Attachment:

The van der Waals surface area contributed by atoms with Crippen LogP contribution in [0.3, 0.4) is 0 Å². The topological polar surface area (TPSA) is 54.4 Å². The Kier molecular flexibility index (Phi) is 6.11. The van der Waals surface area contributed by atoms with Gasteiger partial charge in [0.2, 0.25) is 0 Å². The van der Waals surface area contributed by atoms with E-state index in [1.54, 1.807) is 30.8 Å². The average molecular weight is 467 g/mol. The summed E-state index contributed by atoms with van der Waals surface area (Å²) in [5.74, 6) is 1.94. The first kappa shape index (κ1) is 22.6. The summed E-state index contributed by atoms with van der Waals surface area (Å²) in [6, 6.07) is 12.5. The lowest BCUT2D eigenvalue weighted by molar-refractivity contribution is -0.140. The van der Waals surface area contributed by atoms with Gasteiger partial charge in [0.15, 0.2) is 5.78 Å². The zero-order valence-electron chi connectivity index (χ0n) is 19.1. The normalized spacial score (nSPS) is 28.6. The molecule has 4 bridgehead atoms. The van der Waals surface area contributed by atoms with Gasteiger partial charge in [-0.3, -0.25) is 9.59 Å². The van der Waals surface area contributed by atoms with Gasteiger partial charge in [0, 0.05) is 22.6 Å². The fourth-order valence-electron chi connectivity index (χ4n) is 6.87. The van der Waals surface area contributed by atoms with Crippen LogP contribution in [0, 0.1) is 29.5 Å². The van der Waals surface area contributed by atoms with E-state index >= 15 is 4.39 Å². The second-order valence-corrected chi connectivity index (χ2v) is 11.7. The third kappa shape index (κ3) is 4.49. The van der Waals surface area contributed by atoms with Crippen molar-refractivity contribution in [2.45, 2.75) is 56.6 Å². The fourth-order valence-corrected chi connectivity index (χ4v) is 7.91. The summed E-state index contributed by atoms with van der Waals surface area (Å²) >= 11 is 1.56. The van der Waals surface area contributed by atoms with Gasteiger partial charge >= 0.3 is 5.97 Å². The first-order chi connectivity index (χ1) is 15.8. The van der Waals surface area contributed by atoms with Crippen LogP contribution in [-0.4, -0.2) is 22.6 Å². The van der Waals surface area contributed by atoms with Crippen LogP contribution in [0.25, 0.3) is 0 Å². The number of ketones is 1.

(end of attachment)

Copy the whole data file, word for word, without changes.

The van der Waals surface area contributed by atoms with Crippen LogP contribution in [0.3, 0.4) is 0 Å². The topological polar surface area (TPSA) is 54.4 Å². The Kier molecular flexibility index (Phi) is 6.11. The van der Waals surface area contributed by atoms with Gasteiger partial charge in [0.2, 0.25) is 0 Å². The van der Waals surface area contributed by atoms with E-state index in [1.54, 1.807) is 30.8 Å². The average molecular weight is 467 g/mol. The summed E-state index contributed by atoms with van der Waals surface area (Å²) in [5.74, 6) is 1.94. The first kappa shape index (κ1) is 22.6. The summed E-state index contributed by atoms with van der Waals surface area (Å²) in [6, 6.07) is 12.5. The lowest BCUT2D eigenvalue weighted by molar-refractivity contribution is -0.140. The van der Waals surface area contributed by atoms with Gasteiger partial charge in [0.15, 0.2) is 5.78 Å². The zero-order valence-electron chi connectivity index (χ0n) is 19.1. The normalized spacial score (nSPS) is 28.6. The molecule has 4 bridgehead atoms. The van der Waals surface area contributed by atoms with Gasteiger partial charge in [-0.3, -0.25) is 9.59 Å². The van der Waals surface area contributed by atoms with Gasteiger partial charge in [0, 0.05) is 22.6 Å². The fourth-order valence-electron chi connectivity index (χ4n) is 6.87. The van der Waals surface area contributed by atoms with Crippen LogP contribution in [0, 0.1) is 29.5 Å². The van der Waals surface area contributed by atoms with E-state index >= 15 is 4.39 Å². The second-order valence-corrected chi connectivity index (χ2v) is 11.7. The third kappa shape index (κ3) is 4.49. The van der Waals surface area contributed by atoms with Crippen molar-refractivity contribution in [2.45, 2.75) is 56.6 Å². The fourth-order valence-corrected chi connectivity index (χ4v) is 7.91. The summed E-state index contributed by atoms with van der Waals surface area (Å²) >= 11 is 1.56. The van der Waals surface area contributed by atoms with Gasteiger partial charge >= 0.3 is 5.97 Å². The first-order chi connectivity index (χ1) is 15.8. The van der Waals surface area contributed by atoms with Crippen LogP contribution in [-0.4, -0.2) is 22.6 Å². The van der Waals surface area contributed by atoms with Crippen LogP contribution in [0.25, 0.3) is 0 Å². The number of ketones is 1.